This book is concerned with the escape of an increasing number of people from the trap of war, famine and disease. Two hundred years ago, leading thinkers such as Adam Smith, Edward Gibbon and Thomas Malthus could not see how the inhabitants of the earth, then numbering less than a billion, could be adequately fed, clothed and housed. The world now holds over six times that number, half of whom live well above subsistence level. In The Savage Wars of Peace Alan MacFarlane seeks to explain how this has happened.Through detailed comparative analysis of English and Japanese history the book explores such matters as the destruction of war, decline of famine, importance of certain drinks (especially tea), the use of human excrement and the effects of housing, clothing and bathing on human health. It also shows how the English and Japanese controled fertility through marriage and sexual patterns, biological and contraceptive factors, abortion and infanticide. It proposes a new way of linking cause and effect in history.At one level this is a book of detection, trying to solve one of the great unsolved mysteries of history.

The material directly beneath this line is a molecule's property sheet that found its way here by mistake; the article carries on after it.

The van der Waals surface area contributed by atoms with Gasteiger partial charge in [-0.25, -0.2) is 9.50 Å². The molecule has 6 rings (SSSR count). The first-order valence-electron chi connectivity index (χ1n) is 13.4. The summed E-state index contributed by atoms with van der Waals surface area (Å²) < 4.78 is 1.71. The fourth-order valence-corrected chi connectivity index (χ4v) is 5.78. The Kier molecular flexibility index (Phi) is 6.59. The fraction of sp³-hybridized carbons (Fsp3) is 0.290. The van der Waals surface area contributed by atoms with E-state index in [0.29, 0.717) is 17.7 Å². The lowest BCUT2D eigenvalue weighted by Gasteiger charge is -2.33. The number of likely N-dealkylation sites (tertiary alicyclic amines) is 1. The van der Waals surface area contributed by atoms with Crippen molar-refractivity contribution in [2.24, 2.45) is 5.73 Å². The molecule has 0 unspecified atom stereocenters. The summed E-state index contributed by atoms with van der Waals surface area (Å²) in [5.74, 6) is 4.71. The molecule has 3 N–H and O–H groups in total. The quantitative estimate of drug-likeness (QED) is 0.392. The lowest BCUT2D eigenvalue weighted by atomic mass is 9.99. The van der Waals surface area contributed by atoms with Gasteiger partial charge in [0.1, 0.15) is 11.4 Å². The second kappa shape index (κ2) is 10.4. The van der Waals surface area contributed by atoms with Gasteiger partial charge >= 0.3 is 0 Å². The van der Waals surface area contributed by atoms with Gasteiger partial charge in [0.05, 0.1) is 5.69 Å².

At another it is a work of cultural translation, trying to explain the material and cultural underpinnings of East Asia (Japan) and Europe (England) through a long historical period. It thus combines history, anthropology, medicine and demography with a detailed use of contemporary sources including traveller's accounts, diaries and medical texts.
Alan MacFarlane is Professor of Anthropological Science at the University of Cambridge and a Fellow of King's College. In 1986 he was elected a Fellow of the British Economy. His previous books include
The Origins of English Individualism, (1978)
Marriage and Love in England (1986) and
The Culture of Capitalism (1987), all published by Blackwell Publishers Ltd.